Wednesday, July 19, 2006

Agustin F. Umali: A Distinguished Filipino Ichthyologist


Melchor F. Cichon
First Published in Otolith
January-March 1997, p. 16

Mr. Agustin F. Umali is the author of one of the most significant books on Philippine fishes, Edible Fishes of Manila (Manila, Bureau of Printing, 1936). This is the first book on Philippine fishes that provides the local and scientific names, distinctive features, colors, sizes, supply and marketing conditions, eating qualities, and illustrations of Philippine fishes that were sold in the different markets in Manila before World War II. In 1938, he co-authored English and Local Names of Philippine Fishes with Dr. Albert W. Herre. He also authored the classical book on the different fishing gears used in the Philippines, Guide to the Classification of Fishing Gears in the Philippines in 1950.

All these books are still being used by Filipino fisheries and marine researchers and students. Aside from these, Umali published more than 20 scientific articles on Philippine fishes and fisheries mostly in the Philippine Journal of Science.

This is the reason why the University of the Philippines in the Visayas named the Faculty Center of the College of Fisheries and Ocean Sciences as Agustin Umali Hall. This is a fitting tribute to a distinguished man who rendered so much of his time and talent for the development of fisheries in the Philippines.

Umali was born in Odiongan, Romblon on January 15, 1906. His parents were Mariano Umali and Leoncia Fallaria. He finished his Associate in the Arts at the University of the Philippines, where he also earned his Bachelor of Science degree in 1928.

After graduation, Umali taught at the Zambales Provincial High School from 1928 to 1929. He then transferred to the Bureau of Science in 1929 where he stayed until 1936 as an Assistant Ichthyologist. From the Bureau of Science, he worked as District Fisheries Officer in Naga, Camarines Sur from 1936 to 1938. In 1939 until the start of World War II, Umali worked as Assistant Ichthyologist at the Division of Fisheries, Department of Agriculture and Commerce.

His service in the government continued even during the war. In 1942-43, he worked as an Aquatic Biologist at the bureau of Forestry and Fishery. He transferred to the Office of the President as Supervisor (Fisheries) Food Administration from 1943 to 1944.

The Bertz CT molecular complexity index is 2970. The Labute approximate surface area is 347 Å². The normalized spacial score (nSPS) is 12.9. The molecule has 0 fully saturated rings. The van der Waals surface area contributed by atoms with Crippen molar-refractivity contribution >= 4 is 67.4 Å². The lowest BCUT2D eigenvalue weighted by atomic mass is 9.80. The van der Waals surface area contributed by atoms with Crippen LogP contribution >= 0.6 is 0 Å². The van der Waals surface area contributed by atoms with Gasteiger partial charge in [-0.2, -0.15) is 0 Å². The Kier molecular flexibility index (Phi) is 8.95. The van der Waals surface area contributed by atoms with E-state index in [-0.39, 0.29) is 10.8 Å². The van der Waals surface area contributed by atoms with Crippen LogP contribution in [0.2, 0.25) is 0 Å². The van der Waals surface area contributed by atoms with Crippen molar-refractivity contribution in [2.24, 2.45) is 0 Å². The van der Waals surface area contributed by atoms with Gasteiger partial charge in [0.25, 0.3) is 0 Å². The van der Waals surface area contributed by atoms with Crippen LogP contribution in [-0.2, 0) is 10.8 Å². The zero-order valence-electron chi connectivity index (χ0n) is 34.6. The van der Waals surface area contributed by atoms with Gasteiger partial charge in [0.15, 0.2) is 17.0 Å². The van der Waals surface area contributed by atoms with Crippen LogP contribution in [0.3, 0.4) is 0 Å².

His love for education led him to the Philippine School of Fisheries from 1944-1945, and from 1946-1948, as its Superintendent. From the Philippine School of Fisheries, he transferred to the U.S. Fish and Wildlife Service, Rehabilitation Office, Manila from 1948 to 1950. He became Chief of the Geology Paleontology Division, National Museum from 1950 until 1960.

In between these jobs, Umali was sent to various trainings here and abroad. In 1938-1939, he was sent by the Philippine government on deep-sea fishing. In the Philippines, he attended a special training on cooperative at the Department of Agriculture and Commerce at the Institute of Public Administration (now the College of Public Administration, University of the Philippines in 1953-54.

It was during his stay in these various government organizations tha he was able to produce a lot of scientific papers, pamphlets and books on Philippine fishes and fisheries. He was also able to attend scientific meetings like the Indo-Pacific Fisheries, 4th Meeting where he served as adviser in 1952. In the following year, he was able to attend the 8th Pacific Science Congress and in 1962, he participated in the UNESCO Marine Science Institutions in East and Southeast Asia meeting in Manila.

Umali was a member of learned societies and organizations like the National research Council of the Philippines and the American Society of Ichthyology and Herpetology. He was the founding fellow of the Philippine Association for the Advancement of Science.

Because of his significant contributions in the field of fisheries, he was awarded the Distinguished Service Plague by the Philippine Association for the Advancement of Science in 1961.
All these speak of a man worthy to be honored and remembered by his colleagues in the field of fisheries and even by future generations.